Margaret Atwood is having a moment. In March, she was given the Ivan Sandrof Lifetime Achievement Award by the National Book Critics Circle. In early April, she was profiled in the New Yorker, and in late April, a TV series based on her most famous novel, The Handmaid’s Tale, was streamed on Hulu. Meanwhile, The Handmaid’s Tale has shot back onto bestseller lists 31 years after its original U.S. publication. I recently read it for the first time since just after it came out and was amazed—not by its prescience, which wasn’t surprising at all, but by its perfect writing, its flashes of bone-dry humor, and the sheer pleasure it provides.

Handmaid's Tale Hulu Curious, I went back to Kirkus’ original review and found an artifact that’s much more dated than Atwood’s novel. Here’s a description of the infamous “ceremony” in which the handmaid, Offred, is forced to have sex with the Commander—and if you haven’t read the book yet, consider this a glimpse of its world and then go read it right away: “Lying cradled by the body of the barren wife, being meanwhile serviced by the husband, Offred's ‘ceremony’ must be successful—if she does not want to join the ranks of the other disappeared....” I’m pretty sure “cradled” and “serviced” are among the last verbs a modern reviewer would think of applying to this scene.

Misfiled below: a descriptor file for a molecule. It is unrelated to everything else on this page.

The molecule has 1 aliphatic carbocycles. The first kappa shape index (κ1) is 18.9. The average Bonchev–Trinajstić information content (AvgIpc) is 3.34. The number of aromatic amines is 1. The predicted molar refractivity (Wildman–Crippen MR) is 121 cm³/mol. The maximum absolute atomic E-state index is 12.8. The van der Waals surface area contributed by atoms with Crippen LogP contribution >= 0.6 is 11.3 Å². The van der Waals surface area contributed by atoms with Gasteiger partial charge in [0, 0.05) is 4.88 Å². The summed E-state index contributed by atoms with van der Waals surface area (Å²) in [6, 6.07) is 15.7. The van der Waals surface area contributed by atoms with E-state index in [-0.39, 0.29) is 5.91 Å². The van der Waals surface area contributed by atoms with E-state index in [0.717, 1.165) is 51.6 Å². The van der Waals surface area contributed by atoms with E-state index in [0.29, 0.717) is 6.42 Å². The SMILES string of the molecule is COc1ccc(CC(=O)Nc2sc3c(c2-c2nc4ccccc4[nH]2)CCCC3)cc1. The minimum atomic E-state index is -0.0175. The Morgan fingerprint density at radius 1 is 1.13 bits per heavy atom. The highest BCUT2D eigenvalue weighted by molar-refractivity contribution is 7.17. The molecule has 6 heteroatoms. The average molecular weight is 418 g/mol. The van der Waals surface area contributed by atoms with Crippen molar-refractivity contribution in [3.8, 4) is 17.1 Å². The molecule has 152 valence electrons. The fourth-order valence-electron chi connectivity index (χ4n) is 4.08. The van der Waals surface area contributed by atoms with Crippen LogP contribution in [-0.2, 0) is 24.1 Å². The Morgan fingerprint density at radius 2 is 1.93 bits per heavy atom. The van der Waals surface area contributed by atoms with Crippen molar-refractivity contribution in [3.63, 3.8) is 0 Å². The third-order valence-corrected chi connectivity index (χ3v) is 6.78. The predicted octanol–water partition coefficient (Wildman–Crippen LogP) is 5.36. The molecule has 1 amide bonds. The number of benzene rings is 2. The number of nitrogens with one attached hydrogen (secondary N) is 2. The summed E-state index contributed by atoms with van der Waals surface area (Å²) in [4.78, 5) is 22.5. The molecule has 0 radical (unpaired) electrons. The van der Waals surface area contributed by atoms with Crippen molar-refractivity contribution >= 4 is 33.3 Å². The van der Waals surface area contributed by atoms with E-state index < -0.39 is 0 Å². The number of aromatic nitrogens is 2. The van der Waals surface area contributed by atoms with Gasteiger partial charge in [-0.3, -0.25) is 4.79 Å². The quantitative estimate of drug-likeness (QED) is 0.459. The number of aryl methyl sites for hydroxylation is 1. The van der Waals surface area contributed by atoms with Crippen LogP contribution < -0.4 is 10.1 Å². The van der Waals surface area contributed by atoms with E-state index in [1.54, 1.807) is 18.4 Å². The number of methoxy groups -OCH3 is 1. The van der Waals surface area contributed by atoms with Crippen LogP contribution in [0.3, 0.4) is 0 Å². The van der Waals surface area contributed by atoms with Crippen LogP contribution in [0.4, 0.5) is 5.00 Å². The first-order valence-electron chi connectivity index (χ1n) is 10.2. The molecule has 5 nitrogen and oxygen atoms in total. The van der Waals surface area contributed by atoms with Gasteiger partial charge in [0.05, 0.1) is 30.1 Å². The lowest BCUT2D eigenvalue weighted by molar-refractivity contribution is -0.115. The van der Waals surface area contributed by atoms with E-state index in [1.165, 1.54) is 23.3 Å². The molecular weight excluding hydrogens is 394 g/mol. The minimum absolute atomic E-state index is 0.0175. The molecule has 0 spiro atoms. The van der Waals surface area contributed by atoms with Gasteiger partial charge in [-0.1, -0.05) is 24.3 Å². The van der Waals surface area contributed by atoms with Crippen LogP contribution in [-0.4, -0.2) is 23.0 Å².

The review concludes: “Atwood, to her credit, creates a chillingly specific, imaginable nightmare. The book is short on characterization—this is Atwood, never a warm writer, at her steeliest—and long on cynicism….But the scariness is visceral, a world that's like a dangerous and even fatal grid, an electrified fence. Tinny perhaps, but still a minutely rendered and impressively steady feminist vision of apocalypse.”  Not a bad description if you could take out that “tinny,” but the reviewer didn’t predict the power this novel would have. Let’s just hope it doesn’t start feeling any more accurate than it does right now.

Laurie Muchnick is the fiction editor.